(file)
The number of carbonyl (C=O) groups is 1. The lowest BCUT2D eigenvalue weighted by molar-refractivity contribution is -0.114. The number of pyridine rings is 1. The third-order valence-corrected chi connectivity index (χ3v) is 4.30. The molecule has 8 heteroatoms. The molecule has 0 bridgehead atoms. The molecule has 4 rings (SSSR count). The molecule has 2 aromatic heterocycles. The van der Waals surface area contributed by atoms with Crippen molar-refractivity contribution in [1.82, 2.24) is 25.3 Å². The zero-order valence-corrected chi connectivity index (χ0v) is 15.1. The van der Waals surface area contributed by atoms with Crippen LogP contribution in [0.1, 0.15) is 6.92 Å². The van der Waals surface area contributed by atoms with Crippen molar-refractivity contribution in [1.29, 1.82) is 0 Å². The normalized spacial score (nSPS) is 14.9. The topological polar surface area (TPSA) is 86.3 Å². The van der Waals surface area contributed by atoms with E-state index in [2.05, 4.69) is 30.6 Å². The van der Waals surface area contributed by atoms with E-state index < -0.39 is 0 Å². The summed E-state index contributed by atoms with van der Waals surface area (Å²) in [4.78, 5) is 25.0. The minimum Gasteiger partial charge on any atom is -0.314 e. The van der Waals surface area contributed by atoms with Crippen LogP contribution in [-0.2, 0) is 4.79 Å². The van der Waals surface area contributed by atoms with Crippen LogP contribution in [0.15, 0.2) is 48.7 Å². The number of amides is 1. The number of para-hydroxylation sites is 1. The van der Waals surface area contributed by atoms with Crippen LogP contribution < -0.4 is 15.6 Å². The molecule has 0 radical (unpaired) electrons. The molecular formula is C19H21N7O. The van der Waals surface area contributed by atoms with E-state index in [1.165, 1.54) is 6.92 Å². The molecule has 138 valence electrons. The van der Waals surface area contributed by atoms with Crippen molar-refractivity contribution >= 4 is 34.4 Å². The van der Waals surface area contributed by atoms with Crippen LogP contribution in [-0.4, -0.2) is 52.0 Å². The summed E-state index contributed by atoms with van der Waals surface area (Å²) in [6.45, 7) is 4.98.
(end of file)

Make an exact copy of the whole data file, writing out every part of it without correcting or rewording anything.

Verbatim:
The number of carbonyl (C=O) groups is 1. The lowest BCUT2D eigenvalue weighted by molar-refractivity contribution is -0.114. The number of pyridine rings is 1. The third-order valence-corrected chi connectivity index (χ3v) is 4.30. The molecule has 8 heteroatoms. The molecule has 0 bridgehead atoms. The molecule has 4 rings (SSSR count). The molecule has 2 aromatic heterocycles. The van der Waals surface area contributed by atoms with Crippen molar-refractivity contribution in [1.82, 2.24) is 25.3 Å². The zero-order valence-corrected chi connectivity index (χ0v) is 15.1. The van der Waals surface area contributed by atoms with Crippen LogP contribution in [0.1, 0.15) is 6.92 Å². The van der Waals surface area contributed by atoms with Crippen molar-refractivity contribution in [1.29, 1.82) is 0 Å². The normalized spacial score (nSPS) is 14.9. The topological polar surface area (TPSA) is 86.3 Å². The van der Waals surface area contributed by atoms with E-state index in [2.05, 4.69) is 30.6 Å². The van der Waals surface area contributed by atoms with E-state index < -0.39 is 0 Å². The summed E-state index contributed by atoms with van der Waals surface area (Å²) in [4.78, 5) is 25.0. The minimum Gasteiger partial charge on any atom is -0.314 e. The van der Waals surface area contributed by atoms with Crippen LogP contribution in [-0.2, 0) is 4.79 Å². The van der Waals surface area contributed by atoms with Crippen LogP contribution in [0.15, 0.2) is 48.7 Å². The number of amides is 1. The number of para-hydroxylation sites is 1. The van der Waals surface area contributed by atoms with Crippen LogP contribution < -0.4 is 15.6 Å². The molecule has 0 radical (unpaired) electrons. The molecular formula is C19H21N7O. The van der Waals surface area contributed by atoms with E-state index in [1.165, 1.54) is 6.92 Å². The molecule has 138 valence electrons. The van der Waals surface area contributed by atoms with Crippen molar-refractivity contribution >= 4 is 34.4 Å². The van der Waals surface area contributed by atoms with Crippen LogP contribution in [-0.4, -0.2) is 52.0 Å². The summed E-state index contributed by atoms with van der Waals surface area (Å²) in [6.45, 7) is 4.98.